18 July 2011

The God Complex

Tony Youn, plastic surgeon and author of In Stitches - a memoir about his experiences with the good, the bad, and the ugly - was recently asked to write an article for CNN.com about being a new doctor in July. He did. And in recalling the distant details of his harrowing initiation into the field of medicine, he was honest enough to choose a story in which he is not a hero. On the contrary, he described being placed in a situation he is unprepared for, one in which the patient survives his attempts to do the right thing primarily because the nursing staff is there to literally guide his hands.

As with all things medical, the responses to the amusing and self effacing tale are at times harsh. What interviewers and editors want is for doctors to open up about the uncertainty that exists in the practice of medicine, the nuances of which are unfortunately difficult to capture in 750 words or less. What readers (and consumers of medicine, for lack of a better term) seem to want, on the other hand, are doctors who are well trained, yet humble. To deny the possibility of fault is to develop a God Complex, yet to admit fault - to admit that the practice of medicine is messy and fraught with potential missteps and that the only thing that keeps the system running successfully is the teamwork between all of the different people who work in a hospital - is somehow to inspire condescension.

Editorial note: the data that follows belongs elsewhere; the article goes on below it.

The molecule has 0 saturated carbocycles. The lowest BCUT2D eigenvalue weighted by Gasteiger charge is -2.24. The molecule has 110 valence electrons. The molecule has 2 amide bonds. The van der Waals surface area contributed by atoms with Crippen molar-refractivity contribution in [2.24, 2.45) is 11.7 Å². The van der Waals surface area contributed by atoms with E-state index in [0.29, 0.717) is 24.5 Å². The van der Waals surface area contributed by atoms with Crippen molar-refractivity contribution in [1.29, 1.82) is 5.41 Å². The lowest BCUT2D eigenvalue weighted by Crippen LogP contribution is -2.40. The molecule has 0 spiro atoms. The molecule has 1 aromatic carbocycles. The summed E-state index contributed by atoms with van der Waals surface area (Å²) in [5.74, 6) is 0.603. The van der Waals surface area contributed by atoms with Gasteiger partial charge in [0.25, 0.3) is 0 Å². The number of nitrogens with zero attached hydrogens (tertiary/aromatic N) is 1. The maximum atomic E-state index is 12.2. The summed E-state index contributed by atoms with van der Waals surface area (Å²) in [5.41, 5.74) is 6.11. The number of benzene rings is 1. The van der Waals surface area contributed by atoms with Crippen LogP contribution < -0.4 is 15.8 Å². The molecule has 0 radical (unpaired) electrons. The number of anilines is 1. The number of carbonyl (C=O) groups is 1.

So let’s just be clear about a few points.

Not all new doctors are scared, but they should be. The ones who are scared, who can recognize when they need help and ask for it, those are the doctors you want working in your hospital when you get sick.

No doctor knows everything. Yes, there was a time when physicians used blood letting and leaches to treat fevers, when the sum total of medical knowledge was finite and flawed and, yes, maybe then it was possible for doctors to know as much about medicine as existed in books. Today it is simply not so. I would, however (and this is a radical statement), venture to say that the general increase in medical knowledge beyond what can be stored in a single brain is by and large a very good thing for patients. Embrace it. The doctor who looks things up is the one that you want.

New doctors, as riddled as they are with faults, are like puppies. They are highly trainable and they respond well to treats. If you find yourself in the hospital in July (heaven forbid) take comfort in the fact that the new intern who treats you will remember you forever. If your intern takes the time to explain something to you, or admits they have to ask their supervisor the answer to one of your questions, or even just asks you if you have any questions and stays in the room long enough to find out your response, reward them. Tell them you appreciate it and you will be training a doctor to be not only a better physician but a better human being for a long career to come. And if they don’t do these things? Don’t be shy. Tell him or her what sort of care you expect. The comment will fester and hopefully make a difference down the line.

Do I have a story, like Dr. Youn’s, of bursting into a room as a terrified intern and running a code? I do not. I’m a pediatrician. I had to ask approval of Julie, my first patient’s nurse, for permission to touch him for my entire first month. Every code I attended was standing room only, with ICU fellows and critical care attendings running the show. Children are precious. No hospital is about to let an intern slap paddles onto a coding infant’s chest. Nor should they. But the flip side of this coin is that it takes far longer in pediatrics than in other branches of medicine to gain the confidence that I’m sure Dr. Youn had attained only a few months into his training. Doing is learning. It takes patience and humility and there is nothing particularly God-like about that.

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